Ryan said his parents, Jim and Hilda Morgan of Plainfield Road in Dundalk, are "proud, I guess." His classmates, too, are happy about his accomplishment.
"I don't like to brag about it because I feel stuck up," said Ryan, who plays drums in the school band, rides his bicycle to school and enjoys a normal high school life. "I feel kind of weird about it."
Ryan is also realistic about his discovery. "The only place it can be used is in math," he said. But, still, "It is really important to get it out. Maybe someone will build upon it," he said.
"To portions of the math community, it's a big deal," said Towson State's Dr. Hanson. "Considering Ryan's age and his background, it's certainly a significant contribution. There's a good deal of reasoning and time [in it]. I'm very, very pleased that a ninth-grader is willing to deal in generalities as he did -- to persevere and not to give in."
Proof is everything
Several of the Towson professors have proved the conjecture, but Ryan wants to prove it himself before looking at their versions. "It's probably a theorem now, but I still like to refer to it as Morgan's Conjecture until I personally prove it," he said.
The proof is everything in geometry -- that's what makes other mathematicians recognize a theorem as a theorem. "There's no one who stamps it and says, 'It's a theorem now,' " Ryan said.
Dr. Hanson has inquired among mathematicians in this country and in Canada to see if anyone knew about Morgan's Conjecture before Ryan Morgan. So far, he's found no one.
This month, Ryan's letter explaining his conjecture was published in the journal Mathematics Teacher, which goes to 60,000 high school and college math instructors.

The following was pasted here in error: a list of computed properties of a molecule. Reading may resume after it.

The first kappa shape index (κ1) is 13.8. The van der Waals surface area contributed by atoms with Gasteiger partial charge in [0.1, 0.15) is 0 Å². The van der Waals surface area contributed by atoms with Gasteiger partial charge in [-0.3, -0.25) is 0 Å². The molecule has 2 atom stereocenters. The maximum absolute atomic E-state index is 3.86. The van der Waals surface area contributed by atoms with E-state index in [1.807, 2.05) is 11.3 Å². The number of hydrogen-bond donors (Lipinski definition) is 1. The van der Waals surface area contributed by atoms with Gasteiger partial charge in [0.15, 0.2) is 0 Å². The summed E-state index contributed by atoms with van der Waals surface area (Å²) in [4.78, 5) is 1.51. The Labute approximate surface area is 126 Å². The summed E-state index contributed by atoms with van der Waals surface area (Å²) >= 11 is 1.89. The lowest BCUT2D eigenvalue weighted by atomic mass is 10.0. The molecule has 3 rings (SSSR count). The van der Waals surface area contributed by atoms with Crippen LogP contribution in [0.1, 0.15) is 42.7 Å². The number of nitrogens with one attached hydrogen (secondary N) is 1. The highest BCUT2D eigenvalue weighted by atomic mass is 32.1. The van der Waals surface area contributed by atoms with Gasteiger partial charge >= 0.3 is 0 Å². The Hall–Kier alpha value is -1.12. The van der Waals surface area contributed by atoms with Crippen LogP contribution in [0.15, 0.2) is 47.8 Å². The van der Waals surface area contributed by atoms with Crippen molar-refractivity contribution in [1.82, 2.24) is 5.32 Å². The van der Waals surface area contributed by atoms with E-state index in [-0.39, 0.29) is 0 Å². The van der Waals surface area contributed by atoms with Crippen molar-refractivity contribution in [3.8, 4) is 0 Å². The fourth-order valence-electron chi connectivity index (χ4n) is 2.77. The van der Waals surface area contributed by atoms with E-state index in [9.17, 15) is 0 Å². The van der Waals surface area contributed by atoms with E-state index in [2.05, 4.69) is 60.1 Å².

"This particular audience is really quite critical," said Joan Armistead, editorial coordinator for the journal, which is published by the National Council of Teachers of Mathematics in Reston, Va.
She said that Ryan's letter was reviewed by an editorial consultant who is a practicing mathematician before it was published and that publishing a student's letter is highly unusual.
Fame in a theorem?
"It's definitely not commonly known," Ms. Armistead said of Morgan's Conjecture. "There are probably many, many discoveries like that that can be made . . . , but usually they are made by professional mathematicians."
She added that new computer software, which draws and computes, enables students such as Ryan to do "original math."
Is there fame and fortune for someone who discovers a theorem?
"That's what my dad said, 'Where's the money in this?' " joked Ryan.
Ryan considers his presentation at Towson, his letter in the math journal, news stories and a plaque honoring his accomplishment from the Essex-Middle River Chamber of Commerce fame enough.
As for fortune, he said, "It can help when I look for college. I'm hoping to get a scholarship."
Ryan is a year or two away from choosing a college, but he does want to study math and become an electrical engineer.
"I've always loved math," he said. "It's a challenge."